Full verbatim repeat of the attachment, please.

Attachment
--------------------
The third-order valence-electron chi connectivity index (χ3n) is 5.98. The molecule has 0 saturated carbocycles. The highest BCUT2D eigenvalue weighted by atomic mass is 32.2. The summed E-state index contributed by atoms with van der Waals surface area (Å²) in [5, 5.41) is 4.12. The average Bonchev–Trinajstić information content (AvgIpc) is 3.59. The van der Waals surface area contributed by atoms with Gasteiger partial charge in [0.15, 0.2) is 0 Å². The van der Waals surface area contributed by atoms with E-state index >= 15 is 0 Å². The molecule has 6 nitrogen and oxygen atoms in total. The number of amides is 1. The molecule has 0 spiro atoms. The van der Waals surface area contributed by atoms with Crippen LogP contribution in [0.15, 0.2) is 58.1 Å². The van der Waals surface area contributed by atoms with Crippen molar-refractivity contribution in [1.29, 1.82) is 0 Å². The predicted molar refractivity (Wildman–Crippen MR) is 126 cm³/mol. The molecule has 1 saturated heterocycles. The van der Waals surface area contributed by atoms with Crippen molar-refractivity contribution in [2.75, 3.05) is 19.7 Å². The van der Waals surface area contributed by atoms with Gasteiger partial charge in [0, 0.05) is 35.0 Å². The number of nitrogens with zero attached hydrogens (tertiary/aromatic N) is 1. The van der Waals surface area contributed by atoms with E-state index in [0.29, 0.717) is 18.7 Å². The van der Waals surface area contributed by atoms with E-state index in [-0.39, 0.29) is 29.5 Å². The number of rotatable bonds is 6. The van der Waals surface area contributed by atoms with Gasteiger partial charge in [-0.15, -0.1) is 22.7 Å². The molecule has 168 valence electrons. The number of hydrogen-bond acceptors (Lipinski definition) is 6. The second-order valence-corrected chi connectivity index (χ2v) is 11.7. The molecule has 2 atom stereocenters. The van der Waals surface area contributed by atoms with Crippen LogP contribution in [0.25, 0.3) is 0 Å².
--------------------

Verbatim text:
The third-order valence-electron chi connectivity index (χ3n) is 5.98. The molecule has 0 saturated carbocycles. The highest BCUT2D eigenvalue weighted by atomic mass is 32.2. The summed E-state index contributed by atoms with van der Waals surface area (Å²) in [5, 5.41) is 4.12. The average Bonchev–Trinajstić information content (AvgIpc) is 3.59. The van der Waals surface area contributed by atoms with Gasteiger partial charge in [0.15, 0.2) is 0 Å². The van der Waals surface area contributed by atoms with E-state index >= 15 is 0 Å². The molecule has 6 nitrogen and oxygen atoms in total. The number of amides is 1. The molecule has 0 spiro atoms. The van der Waals surface area contributed by atoms with Crippen LogP contribution in [0.15, 0.2) is 58.1 Å². The van der Waals surface area contributed by atoms with Crippen molar-refractivity contribution in [1.29, 1.82) is 0 Å². The predicted molar refractivity (Wildman–Crippen MR) is 126 cm³/mol. The molecule has 1 saturated heterocycles. The van der Waals surface area contributed by atoms with Crippen molar-refractivity contribution in [2.75, 3.05) is 19.7 Å². The van der Waals surface area contributed by atoms with Gasteiger partial charge in [0, 0.05) is 35.0 Å². The number of nitrogens with zero attached hydrogens (tertiary/aromatic N) is 1. The van der Waals surface area contributed by atoms with E-state index in [0.29, 0.717) is 18.7 Å². The van der Waals surface area contributed by atoms with E-state index in [-0.39, 0.29) is 29.5 Å². The number of rotatable bonds is 6. The van der Waals surface area contributed by atoms with Gasteiger partial charge in [-0.15, -0.1) is 22.7 Å². The molecule has 168 valence electrons. The number of hydrogen-bond acceptors (Lipinski definition) is 6. The second-order valence-corrected chi connectivity index (χ2v) is 11.7. The molecule has 2 atom stereocenters. The van der Waals surface area contributed by atoms with Crippen LogP contribution in [0.25, 0.3) is 0 Å².